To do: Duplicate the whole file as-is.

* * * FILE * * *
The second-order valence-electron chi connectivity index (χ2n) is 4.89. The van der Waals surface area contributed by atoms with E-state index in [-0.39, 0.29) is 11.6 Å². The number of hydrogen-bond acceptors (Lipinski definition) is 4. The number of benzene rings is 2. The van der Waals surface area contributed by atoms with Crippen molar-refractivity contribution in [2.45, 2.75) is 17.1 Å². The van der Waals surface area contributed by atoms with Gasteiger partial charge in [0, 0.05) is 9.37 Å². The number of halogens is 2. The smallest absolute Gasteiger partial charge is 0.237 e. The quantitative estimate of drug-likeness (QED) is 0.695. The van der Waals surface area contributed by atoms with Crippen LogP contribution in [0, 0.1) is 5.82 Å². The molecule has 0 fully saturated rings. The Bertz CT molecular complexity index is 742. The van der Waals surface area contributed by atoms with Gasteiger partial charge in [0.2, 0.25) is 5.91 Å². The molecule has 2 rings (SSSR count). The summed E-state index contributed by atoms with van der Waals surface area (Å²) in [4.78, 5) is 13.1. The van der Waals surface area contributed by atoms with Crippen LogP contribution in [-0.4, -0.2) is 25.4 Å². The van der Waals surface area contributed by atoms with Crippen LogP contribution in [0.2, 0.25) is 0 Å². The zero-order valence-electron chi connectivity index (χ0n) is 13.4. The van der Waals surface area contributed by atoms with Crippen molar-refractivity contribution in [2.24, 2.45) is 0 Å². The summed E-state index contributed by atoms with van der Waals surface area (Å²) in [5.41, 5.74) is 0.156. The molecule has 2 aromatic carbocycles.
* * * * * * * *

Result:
The second-order valence-electron chi connectivity index (χ2n) is 4.89. The van der Waals surface area contributed by atoms with E-state index in [-0.39, 0.29) is 11.6 Å². The number of hydrogen-bond acceptors (Lipinski definition) is 4. The number of benzene rings is 2. The van der Waals surface area contributed by atoms with Crippen molar-refractivity contribution in [2.45, 2.75) is 17.1 Å². The van der Waals surface area contributed by atoms with Gasteiger partial charge in [0, 0.05) is 9.37 Å². The number of halogens is 2. The smallest absolute Gasteiger partial charge is 0.237 e. The quantitative estimate of drug-likeness (QED) is 0.695. The van der Waals surface area contributed by atoms with Crippen LogP contribution in [0, 0.1) is 5.82 Å². The molecule has 0 fully saturated rings. The Bertz CT molecular complexity index is 742. The van der Waals surface area contributed by atoms with Gasteiger partial charge in [0.2, 0.25) is 5.91 Å². The molecule has 2 rings (SSSR count). The summed E-state index contributed by atoms with van der Waals surface area (Å²) in [4.78, 5) is 13.1. The van der Waals surface area contributed by atoms with Crippen LogP contribution in [-0.4, -0.2) is 25.4 Å². The van der Waals surface area contributed by atoms with Crippen LogP contribution in [0.2, 0.25) is 0 Å². The zero-order valence-electron chi connectivity index (χ0n) is 13.4. The van der Waals surface area contributed by atoms with Crippen molar-refractivity contribution in [2.24, 2.45) is 0 Å². The summed E-state index contributed by atoms with van der Waals surface area (Å²) in [5.41, 5.74) is 0.156. The molecule has 2 aromatic carbocycles.